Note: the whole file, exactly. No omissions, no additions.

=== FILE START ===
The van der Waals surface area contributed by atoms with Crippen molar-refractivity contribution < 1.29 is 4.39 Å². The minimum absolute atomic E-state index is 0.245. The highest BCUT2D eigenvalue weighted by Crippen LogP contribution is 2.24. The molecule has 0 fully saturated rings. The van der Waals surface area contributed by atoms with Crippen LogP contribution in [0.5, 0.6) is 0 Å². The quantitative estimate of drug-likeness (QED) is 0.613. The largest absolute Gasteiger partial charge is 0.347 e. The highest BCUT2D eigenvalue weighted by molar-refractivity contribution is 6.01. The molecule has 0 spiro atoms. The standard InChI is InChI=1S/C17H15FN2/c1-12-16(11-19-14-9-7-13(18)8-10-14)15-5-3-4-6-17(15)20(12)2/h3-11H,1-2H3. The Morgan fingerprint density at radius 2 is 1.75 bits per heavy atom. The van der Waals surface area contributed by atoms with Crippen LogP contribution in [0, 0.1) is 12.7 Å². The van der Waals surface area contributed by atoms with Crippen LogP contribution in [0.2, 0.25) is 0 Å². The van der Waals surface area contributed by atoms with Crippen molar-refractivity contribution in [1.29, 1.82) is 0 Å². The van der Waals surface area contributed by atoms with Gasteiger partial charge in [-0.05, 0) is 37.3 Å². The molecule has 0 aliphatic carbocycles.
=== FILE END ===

The van der Waals surface area contributed by atoms with Crippen molar-refractivity contribution < 1.29 is 4.39 Å². The minimum absolute atomic E-state index is 0.245. The highest BCUT2D eigenvalue weighted by Crippen LogP contribution is 2.24. The molecule has 0 fully saturated rings. The van der Waals surface area contributed by atoms with Crippen LogP contribution in [0.5, 0.6) is 0 Å². The quantitative estimate of drug-likeness (QED) is 0.613. The largest absolute Gasteiger partial charge is 0.347 e. The highest BCUT2D eigenvalue weighted by molar-refractivity contribution is 6.01. The molecule has 0 spiro atoms. The standard InChI is InChI=1S/C17H15FN2/c1-12-16(11-19-14-9-7-13(18)8-10-14)15-5-3-4-6-17(15)20(12)2/h3-11H,1-2H3. The Morgan fingerprint density at radius 2 is 1.75 bits per heavy atom. The van der Waals surface area contributed by atoms with Crippen LogP contribution in [0, 0.1) is 12.7 Å². The van der Waals surface area contributed by atoms with Crippen LogP contribution in [0.2, 0.25) is 0 Å². The van der Waals surface area contributed by atoms with Crippen molar-refractivity contribution in [1.29, 1.82) is 0 Å². The van der Waals surface area contributed by atoms with Gasteiger partial charge in [-0.05, 0) is 37.3 Å². The molecule has 0 aliphatic carbocycles.